“I think he’s one of the greatest minds of this century, a genius, ” Depp said recently, focusing on one of Brando’s lesser-known attributes, “Brando never got caught up in the illusion. You go to a Hollywood function and there’s fifty million teeth smiling and talking and chomping. It’s all teeth and hands. Pats on the back. I know that 50 percent of the conversations I’ve had in this town didn’t start because they thought I was a good guy. What can you do? There’s a game to be played here. You can play it to the hilt and make piles of money. I don’t want to be ninety years old and look back and see how full of sh* I was. The people I admire didn’t do that.”

Depp has been associated with his own conspicuous acts of aggression ever since he became a teen heart-throb in 1987. The events at the Mark have tapped right into Depp’s violent image. “I had a bad night,” he says modestly.

“There have been times that he’s misbehaved,” says his agent and close friend, Tracey Jacobs of ICM, to whom Depp placed his one phone call from jail. “I’m very tough on him about that stuff.”

Six months later, not even close friends of Depp’s believe that the Mark incident caused any damage to his reputation. Six major movie roles beckoned by late January, when Depp finally signed with Paramount to make Nick of Time.

Depp fantasizes about making a silent film someday, but in Nick of Time, he’s trusting himself to director John Badham. But despite his low budget returns, Depp has, managed to keep the industry believing he is a star–a title sometimes defined by an actor’s talent for keeping his name in the papers.

“The hotel thing hasn’t hurt his career,” says director John Waters, Depp’s friend. “He looked good under arrest. Criminal movie star is a really good look for Johnny.” Waters adds, “The success of a hotel-room trashing should be calculated by the amount of damage divided by the amount of column inches.”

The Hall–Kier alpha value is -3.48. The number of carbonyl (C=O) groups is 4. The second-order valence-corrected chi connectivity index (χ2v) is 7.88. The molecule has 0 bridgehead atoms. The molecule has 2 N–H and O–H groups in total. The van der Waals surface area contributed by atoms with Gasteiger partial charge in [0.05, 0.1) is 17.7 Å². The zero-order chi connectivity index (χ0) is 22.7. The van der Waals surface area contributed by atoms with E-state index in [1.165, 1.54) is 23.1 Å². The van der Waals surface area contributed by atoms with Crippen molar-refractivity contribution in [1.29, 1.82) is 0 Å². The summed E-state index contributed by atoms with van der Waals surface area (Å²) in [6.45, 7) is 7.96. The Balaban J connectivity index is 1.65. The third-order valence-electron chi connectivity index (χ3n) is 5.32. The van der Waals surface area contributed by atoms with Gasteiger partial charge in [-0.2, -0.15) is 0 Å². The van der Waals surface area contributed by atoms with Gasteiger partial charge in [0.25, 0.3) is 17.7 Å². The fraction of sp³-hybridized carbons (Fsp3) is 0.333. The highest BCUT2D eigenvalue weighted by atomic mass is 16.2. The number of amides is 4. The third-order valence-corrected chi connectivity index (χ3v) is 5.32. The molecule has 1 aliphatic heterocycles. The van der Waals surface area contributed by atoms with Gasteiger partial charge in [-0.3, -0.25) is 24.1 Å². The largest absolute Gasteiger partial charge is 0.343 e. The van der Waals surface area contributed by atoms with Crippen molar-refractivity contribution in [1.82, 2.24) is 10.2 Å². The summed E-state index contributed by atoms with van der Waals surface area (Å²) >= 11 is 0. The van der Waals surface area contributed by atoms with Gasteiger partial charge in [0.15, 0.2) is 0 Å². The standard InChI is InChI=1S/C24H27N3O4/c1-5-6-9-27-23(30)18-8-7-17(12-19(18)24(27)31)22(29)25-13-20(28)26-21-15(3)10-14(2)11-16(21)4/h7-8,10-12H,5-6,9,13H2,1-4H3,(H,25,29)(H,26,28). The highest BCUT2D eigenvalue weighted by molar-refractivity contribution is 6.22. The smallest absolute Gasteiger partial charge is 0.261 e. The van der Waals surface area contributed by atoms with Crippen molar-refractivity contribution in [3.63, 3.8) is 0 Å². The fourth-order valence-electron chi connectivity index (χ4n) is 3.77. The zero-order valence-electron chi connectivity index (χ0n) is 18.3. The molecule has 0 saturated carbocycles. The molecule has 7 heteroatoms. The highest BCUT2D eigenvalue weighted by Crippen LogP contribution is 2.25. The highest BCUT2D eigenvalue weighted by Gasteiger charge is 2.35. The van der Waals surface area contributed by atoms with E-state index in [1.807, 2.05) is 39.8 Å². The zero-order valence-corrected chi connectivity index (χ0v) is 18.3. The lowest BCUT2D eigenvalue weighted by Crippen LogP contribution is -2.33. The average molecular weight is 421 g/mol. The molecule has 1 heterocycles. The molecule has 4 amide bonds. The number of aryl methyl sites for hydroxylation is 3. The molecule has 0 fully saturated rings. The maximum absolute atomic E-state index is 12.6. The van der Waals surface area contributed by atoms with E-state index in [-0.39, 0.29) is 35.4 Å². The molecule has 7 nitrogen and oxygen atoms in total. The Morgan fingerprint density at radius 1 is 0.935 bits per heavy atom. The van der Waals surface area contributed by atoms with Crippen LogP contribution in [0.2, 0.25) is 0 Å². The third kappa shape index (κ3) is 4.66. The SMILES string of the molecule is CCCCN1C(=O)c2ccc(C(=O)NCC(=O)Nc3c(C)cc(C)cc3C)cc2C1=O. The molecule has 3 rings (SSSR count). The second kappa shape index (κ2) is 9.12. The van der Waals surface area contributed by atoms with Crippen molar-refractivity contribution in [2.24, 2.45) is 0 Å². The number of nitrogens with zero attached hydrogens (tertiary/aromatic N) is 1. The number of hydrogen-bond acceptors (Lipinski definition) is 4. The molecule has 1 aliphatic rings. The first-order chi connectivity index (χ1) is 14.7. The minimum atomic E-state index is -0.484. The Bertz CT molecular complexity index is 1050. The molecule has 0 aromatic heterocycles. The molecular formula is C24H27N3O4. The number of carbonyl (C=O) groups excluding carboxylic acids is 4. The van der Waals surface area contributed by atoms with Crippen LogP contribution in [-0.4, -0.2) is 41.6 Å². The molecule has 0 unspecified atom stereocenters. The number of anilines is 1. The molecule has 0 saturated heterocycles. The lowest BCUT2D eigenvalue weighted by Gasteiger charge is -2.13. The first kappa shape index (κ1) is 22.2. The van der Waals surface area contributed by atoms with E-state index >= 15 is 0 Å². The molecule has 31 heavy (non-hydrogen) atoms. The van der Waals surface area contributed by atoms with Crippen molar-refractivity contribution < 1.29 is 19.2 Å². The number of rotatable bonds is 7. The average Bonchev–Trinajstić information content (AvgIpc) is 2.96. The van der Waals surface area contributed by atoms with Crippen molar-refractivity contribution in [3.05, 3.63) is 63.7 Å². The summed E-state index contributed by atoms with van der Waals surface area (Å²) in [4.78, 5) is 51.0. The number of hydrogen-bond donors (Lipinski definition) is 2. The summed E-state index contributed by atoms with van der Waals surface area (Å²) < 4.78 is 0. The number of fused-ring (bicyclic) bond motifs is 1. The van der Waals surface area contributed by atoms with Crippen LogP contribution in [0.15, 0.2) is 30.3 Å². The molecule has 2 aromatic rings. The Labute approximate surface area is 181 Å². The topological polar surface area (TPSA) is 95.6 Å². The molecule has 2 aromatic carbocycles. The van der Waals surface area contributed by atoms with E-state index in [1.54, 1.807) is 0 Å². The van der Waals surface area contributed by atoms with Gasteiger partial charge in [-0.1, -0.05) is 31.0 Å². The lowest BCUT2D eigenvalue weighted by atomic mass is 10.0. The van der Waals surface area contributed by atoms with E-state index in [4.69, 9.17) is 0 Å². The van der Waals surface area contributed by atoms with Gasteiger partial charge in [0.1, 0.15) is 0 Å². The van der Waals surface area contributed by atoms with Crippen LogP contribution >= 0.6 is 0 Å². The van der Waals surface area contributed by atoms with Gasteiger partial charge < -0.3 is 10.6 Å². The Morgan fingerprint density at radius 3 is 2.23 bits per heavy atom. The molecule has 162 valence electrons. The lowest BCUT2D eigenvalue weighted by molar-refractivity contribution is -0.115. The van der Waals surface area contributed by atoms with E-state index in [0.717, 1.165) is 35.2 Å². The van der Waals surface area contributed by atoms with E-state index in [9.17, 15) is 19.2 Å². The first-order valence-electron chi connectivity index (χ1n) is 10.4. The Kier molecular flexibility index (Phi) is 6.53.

Something alerted Depp’s keen sense for imminent conflict right after he checked into the Mark early last fall. This wasn’t one of his regular haunts, but when you’re in the market for a presidential suite at the last minute, you take what you can get. He’d come to New York in part to do publicity for Ed Wood, the Tim Burton project he felt so passionate about that he’d passed up the part of Lestat in Interview with the Vampire and the lead in Speed. In retrospect, what followed- -especially his arrest for two counts of criminal mischief resulting in $9,767.12 in damages owed–did not surprise Depp all that much. Nor did the media response, which resulted in precisely the morsel of history Depp envisioned.

“Did Beethoven go to jail for it?” Depp asks the question with an extended blink of both eyes. At the moment, he sits in a black vinyl booth at his black-walled Hollywood hangout, the Viper Room, demonstrating his perfect ability to be cool without trying. He’s almost annoyingly good at it. Without waiting for an answer, Depp gets up to pour himself another cup of black coffee from behind the bar. The guy drinks an enormous amount of coffee. After hanging out with Depp for a while, you start to realize how he came to be awake in his hotel suite at five in the morning and maybe a little jittery.

Depp knows his reputation for anger. He’s been in trouble with the authorities since his early teens–from breaking into classrooms as a self-styled delinquent in a blue-collar Florida suburb to an arrest for assaulting a security guard in Canada in 1989. He’s well aware that the incident at the Mark supports the public view of him as a menace, which he doesn’t really care about.

“Let’s just say that my stay there wasn’t particularly comfortable,” Depp says.

In Depp’s view, the source of his discomfort at the Mark was Jim Keegan. As the hotel’s midnight-to-eight security guard, Keegan saw Depp frequently coming in and out of the Mark’s quiet, austere lobby. Depp, an insomniac, had been out several nights on the town in New York, and his peak partying hours coincided with Keegan’s watch.

“It seemed like this guy couldn’t stand Johnny,” says Jonathan Shaw, a close friend since the early 1980s, when Depp was a Los Angeles rock ‘n’ roller in the slow lane and Shaw a local tattoo artist. Shaw remembers this from his own visits to the hotel to see Depp, who confirms the description. “The guy was a little froggy,” Depp says. “He decided that he was going to ‘Let me get in the famous guy’s face.’ I don’t really take too well to that.”

That night, Depp was in his suite with thin-as-a-Calvin-Klein-billboard Kate Moss. She and Depp had been dating for months. He’d won a hard-earned reputation for serial monogamy. Moss may not have yet earned herself a mention on Depp’s body, but friends say the two are definitely in love. Depp seems almost depressed over the public’s fixation with Moss’s weight. “She eats like a champ,” Depp says sweetly, defending her against criticism of her waifish figure. “She really puts it away. Why punish somebody because they have a good metabolism? Because they digest their food better? It doesn’t make any sense.”